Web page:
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Exp Hematol. 2011 Apr;39(4):446-56. doi: 10.1016/j.exphem.2011.01.004. Epub 2011 Jan 21.

Transcellular movement of hydroxyurea is mediated by specific solute carrier transporters.

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Department of Hematology, St Jude Children's Research Hospital, Memphis, TN 38105, USA.



Hydroxyurea has proven laboratory and clinical therapeutic benefits for sickle cell anemia and other diseases, yet many questions remain about its in vivo pharmacokinetic and pharmacodynamic profiles. Previous reports suggest that hydroxyurea passively diffuses across cells, but its observed rapid absorption and distribution are more consistent with facilitated or active transport. We investigated the potential role of solute carrier (SLC) transporters in cellular uptake and accumulation of hydroxyurea.


Passive diffusion of hydroxyurea across cell membranes was determined using the parallel artificial membrane permeability assay. SLC transporter screens were conducted using in vitro intracellular drug accumulation and transcellular transport assays in cell lines and oocytes overexpressing SLC transporters. Gene expression of SLC transporters was measured by real-time polymerase chain reaction in human tissues and cell lines.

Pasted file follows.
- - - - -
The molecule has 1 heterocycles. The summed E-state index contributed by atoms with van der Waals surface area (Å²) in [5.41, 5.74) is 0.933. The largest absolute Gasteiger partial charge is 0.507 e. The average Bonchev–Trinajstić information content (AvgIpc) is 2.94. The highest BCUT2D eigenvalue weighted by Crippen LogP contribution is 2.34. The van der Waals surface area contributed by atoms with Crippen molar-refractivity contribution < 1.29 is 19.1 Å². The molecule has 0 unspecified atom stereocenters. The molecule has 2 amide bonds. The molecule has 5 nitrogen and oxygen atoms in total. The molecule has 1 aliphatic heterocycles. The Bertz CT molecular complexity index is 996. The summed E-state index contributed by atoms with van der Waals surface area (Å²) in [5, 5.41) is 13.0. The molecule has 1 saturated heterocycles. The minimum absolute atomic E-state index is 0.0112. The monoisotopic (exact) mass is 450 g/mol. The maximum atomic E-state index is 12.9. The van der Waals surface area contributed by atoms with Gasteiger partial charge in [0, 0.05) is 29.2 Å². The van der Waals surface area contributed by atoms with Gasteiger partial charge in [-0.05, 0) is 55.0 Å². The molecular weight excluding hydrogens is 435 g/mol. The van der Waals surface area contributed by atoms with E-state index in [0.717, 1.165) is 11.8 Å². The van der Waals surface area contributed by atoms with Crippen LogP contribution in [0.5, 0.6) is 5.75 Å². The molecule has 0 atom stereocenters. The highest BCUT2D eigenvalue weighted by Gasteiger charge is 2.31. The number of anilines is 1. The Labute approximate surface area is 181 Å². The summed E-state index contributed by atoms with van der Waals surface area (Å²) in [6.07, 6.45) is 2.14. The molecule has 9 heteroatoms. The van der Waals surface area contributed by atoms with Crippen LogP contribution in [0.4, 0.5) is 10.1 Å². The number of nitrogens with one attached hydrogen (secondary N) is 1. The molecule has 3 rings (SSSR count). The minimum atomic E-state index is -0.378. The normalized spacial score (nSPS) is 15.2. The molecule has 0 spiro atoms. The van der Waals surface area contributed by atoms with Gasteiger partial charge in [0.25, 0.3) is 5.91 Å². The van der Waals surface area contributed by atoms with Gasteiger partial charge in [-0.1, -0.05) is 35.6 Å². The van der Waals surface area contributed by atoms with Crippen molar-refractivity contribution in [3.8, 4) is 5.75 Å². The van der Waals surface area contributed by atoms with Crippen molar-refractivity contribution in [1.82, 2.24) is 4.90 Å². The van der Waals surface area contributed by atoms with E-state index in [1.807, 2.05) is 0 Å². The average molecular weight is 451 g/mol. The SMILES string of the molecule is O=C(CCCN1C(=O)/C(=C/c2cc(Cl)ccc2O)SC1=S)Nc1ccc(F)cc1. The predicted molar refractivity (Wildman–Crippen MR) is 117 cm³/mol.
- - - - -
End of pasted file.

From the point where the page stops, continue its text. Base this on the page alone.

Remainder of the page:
Hydroxyurea had minimal diffusion across a lipid bilayer but was a substrate for five different SLC transporters belonging to the organic cation/carnitine transporters and organic anion transporting polypeptides (OATP) families of transporters and urea transporters A and B. Further characterization of hydroxyurea transport revealed that cellular uptake by OATP1B3 is time- and temperature-dependent and inhibited by known substrates of OATP1B3. Urea transporters A and B are expressed differentially in human tissues and erythroid cells, and transport hydroxyurea bidirectionally via facilitated diffusion.


These studies provide new insight into drug transport proteins that may be involved in the in vivo absorption, cellular distribution, and elimination of hydroxyurea. Elucidation of hydroxyurea transcellular movement should improve our understanding of its pharmacokinetics and pharmacodynamics, and may help explain some of the interpatient drug variability observed in patients with sickle cell anemia.

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